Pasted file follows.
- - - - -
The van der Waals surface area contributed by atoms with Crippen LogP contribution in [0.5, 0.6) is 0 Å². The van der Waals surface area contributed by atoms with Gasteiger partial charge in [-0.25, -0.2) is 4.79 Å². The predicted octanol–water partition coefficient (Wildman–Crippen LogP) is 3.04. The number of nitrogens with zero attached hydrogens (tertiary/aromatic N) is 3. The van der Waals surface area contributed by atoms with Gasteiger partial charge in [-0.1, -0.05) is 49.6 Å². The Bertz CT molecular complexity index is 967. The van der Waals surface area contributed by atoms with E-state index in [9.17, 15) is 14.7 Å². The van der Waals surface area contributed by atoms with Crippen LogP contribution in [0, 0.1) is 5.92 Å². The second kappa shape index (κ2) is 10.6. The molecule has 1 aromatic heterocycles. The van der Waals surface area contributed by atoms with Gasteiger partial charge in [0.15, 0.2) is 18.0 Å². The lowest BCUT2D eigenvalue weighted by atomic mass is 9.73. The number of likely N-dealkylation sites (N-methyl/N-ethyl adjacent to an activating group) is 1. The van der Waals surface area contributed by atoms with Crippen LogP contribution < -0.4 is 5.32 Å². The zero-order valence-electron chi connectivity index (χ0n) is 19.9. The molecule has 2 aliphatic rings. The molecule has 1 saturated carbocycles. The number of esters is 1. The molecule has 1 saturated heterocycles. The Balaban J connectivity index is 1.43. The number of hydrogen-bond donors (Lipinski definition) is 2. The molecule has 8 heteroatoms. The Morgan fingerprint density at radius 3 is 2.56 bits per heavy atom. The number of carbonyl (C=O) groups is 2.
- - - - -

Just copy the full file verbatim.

The van der Waals surface area contributed by atoms with Crippen LogP contribution in [0.5, 0.6) is 0 Å². The van der Waals surface area contributed by atoms with Gasteiger partial charge in [-0.25, -0.2) is 4.79 Å². The predicted octanol–water partition coefficient (Wildman–Crippen LogP) is 3.04. The number of nitrogens with zero attached hydrogens (tertiary/aromatic N) is 3. The van der Waals surface area contributed by atoms with Gasteiger partial charge in [-0.1, -0.05) is 49.6 Å². The Bertz CT molecular complexity index is 967. The van der Waals surface area contributed by atoms with E-state index in [9.17, 15) is 14.7 Å². The van der Waals surface area contributed by atoms with Crippen LogP contribution in [0, 0.1) is 5.92 Å². The second kappa shape index (κ2) is 10.6. The molecule has 1 aromatic heterocycles. The van der Waals surface area contributed by atoms with Gasteiger partial charge in [0.15, 0.2) is 18.0 Å². The lowest BCUT2D eigenvalue weighted by atomic mass is 9.73. The number of likely N-dealkylation sites (N-methyl/N-ethyl adjacent to an activating group) is 1. The van der Waals surface area contributed by atoms with Crippen LogP contribution < -0.4 is 5.32 Å². The zero-order valence-electron chi connectivity index (χ0n) is 19.9. The molecule has 2 aliphatic rings. The molecule has 1 saturated carbocycles. The number of esters is 1. The molecule has 1 saturated heterocycles. The Balaban J connectivity index is 1.43. The number of hydrogen-bond donors (Lipinski definition) is 2. The molecule has 8 heteroatoms. The Morgan fingerprint density at radius 3 is 2.56 bits per heavy atom. The number of carbonyl (C=O) groups is 2.